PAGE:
Why has so much antibiotic resistance appeared? To answer this question, we need to think about selection and survival of the fittest. As patients taking antibiotics, we are exerting selective pressure for antibiotic resistance among the bacteria that infect us. If we take a properly high dose of antibiotics for a sufficient amount of time, chances are excellent that the bacteria causing the problem are completely eliminated. Problems begin when we take an insufficient dose or an incomplete series. Under these circumstances, a few bacteria that survive better than the average, thanks to mutations, are not killed because of the lower dose or shorter time involved. They can now grow up and provide a large number of bacteria that can develop even higher resistance through mutation. These bacteria survive in our bodies and can also find their way into our environment through coughing, sneezing, and defecating. Now if we try to fight this bacterial infection with the same antibiotic, it is no longer as effective as before. The resistant bacteria also can infect other human victims. Then, if these individuals use the same antibiotic, all of the invading bacteria will be resistant to that antibiotic. Consequently, the antibiotic will no longer be effective for the population.
Overuse or inappropriate use of antibiotics also contributes to the rise of antibiotic resistance in bacteria. For example, using antibiotics for viral infections does nothing for the infection because viruses are not susceptible to antibiotics. Yet this course of action can promote antibiotic resistance of harmless bacteria that normally reside in our bodies. In and of itself, this does not seem particularly dangerous. However, these antibiotic-resistant harmless bacteria can transmit their genes to pathogenic bacteria as we see below, thereby rendering them resistant as well.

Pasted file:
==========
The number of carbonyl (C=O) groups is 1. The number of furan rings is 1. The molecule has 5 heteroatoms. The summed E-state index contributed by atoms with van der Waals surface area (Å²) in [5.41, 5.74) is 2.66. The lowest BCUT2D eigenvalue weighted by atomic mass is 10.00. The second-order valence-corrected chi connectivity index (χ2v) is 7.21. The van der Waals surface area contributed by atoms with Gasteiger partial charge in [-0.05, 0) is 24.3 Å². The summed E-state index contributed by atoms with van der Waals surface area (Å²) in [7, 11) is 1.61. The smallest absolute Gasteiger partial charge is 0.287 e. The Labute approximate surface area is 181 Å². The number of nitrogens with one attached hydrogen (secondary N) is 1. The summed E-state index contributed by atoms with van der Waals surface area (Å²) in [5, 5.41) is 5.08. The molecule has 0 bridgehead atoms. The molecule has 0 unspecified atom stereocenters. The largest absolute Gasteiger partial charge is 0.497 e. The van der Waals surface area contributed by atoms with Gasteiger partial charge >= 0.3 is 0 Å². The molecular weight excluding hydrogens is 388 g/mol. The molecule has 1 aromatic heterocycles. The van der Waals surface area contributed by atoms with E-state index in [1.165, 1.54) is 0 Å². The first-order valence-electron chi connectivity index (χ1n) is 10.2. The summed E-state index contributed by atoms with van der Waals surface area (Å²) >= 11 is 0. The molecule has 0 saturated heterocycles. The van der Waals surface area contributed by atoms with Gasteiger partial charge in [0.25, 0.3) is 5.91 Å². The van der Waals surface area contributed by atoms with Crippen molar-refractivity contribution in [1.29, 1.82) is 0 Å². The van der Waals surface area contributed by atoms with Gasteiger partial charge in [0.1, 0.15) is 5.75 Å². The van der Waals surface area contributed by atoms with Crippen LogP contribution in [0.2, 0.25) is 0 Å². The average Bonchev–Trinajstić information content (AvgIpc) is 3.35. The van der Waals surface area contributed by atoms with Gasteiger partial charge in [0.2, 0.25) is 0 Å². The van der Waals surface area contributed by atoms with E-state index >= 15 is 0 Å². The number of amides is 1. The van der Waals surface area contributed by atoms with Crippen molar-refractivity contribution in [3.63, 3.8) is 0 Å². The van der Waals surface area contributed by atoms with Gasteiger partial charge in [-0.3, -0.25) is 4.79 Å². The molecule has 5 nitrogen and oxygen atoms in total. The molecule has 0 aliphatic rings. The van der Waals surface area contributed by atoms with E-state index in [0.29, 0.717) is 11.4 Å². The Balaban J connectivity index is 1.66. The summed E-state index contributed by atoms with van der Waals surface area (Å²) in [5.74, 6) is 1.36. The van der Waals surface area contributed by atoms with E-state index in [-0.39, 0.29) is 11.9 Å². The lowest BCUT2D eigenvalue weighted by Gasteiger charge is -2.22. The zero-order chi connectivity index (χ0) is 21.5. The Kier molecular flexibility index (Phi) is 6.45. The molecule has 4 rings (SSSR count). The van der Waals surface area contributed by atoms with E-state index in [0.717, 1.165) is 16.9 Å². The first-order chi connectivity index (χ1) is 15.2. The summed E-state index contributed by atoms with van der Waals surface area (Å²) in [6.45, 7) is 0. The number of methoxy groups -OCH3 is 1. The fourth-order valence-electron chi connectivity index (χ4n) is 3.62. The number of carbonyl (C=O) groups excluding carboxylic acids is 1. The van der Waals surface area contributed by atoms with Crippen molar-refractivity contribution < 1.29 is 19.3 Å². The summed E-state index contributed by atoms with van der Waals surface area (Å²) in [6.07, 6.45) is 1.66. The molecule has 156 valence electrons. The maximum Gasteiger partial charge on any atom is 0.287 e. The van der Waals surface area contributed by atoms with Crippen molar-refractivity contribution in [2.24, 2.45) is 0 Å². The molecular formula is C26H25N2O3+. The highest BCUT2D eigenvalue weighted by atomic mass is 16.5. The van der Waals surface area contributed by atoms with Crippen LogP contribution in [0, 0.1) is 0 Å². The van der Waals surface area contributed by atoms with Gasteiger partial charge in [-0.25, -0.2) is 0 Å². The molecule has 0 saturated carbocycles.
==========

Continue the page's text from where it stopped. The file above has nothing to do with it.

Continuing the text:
Finally, tremendous amounts of antibiotics are used in agriculture. Antibiotics are used to treat bacterial infections and promote growth in the beef and poultry industries. Antibiotics are also used for plant bacterial diseases. Thus, not surprisingly, bacteria resistant to widely used antibiotics have been found on farms. The particular problem with harmless bacteria or bacteria that are plant pathogens is the way that some bacteria have developed antibiotic resistance. Recall that many bacteria contain a minichromosome, or plasmid (chapter 5). These plasmids can be spontaneously transmitted to different bacterial species. Scientists have discovered a particular type of plasmid that they have named "multidrug-resistant plasmid." This plasmid has several different genes that confer resistance to a number of antibiotics. It can be transmitted from a harmless bacterium to a disease-causing one or from a bacterium that only infects fruit crops to one that is harmful to animals and people. This means its resistance to multiple antibiotics can be transferred to disease-causing bacteria. By all these different means, the rise of antibiotic resistance has reached epidemic proportions. If this situation is not dealt with effectively, we may soon be back to the pre-1940s days when we were without an effective weapon against bacterial infections.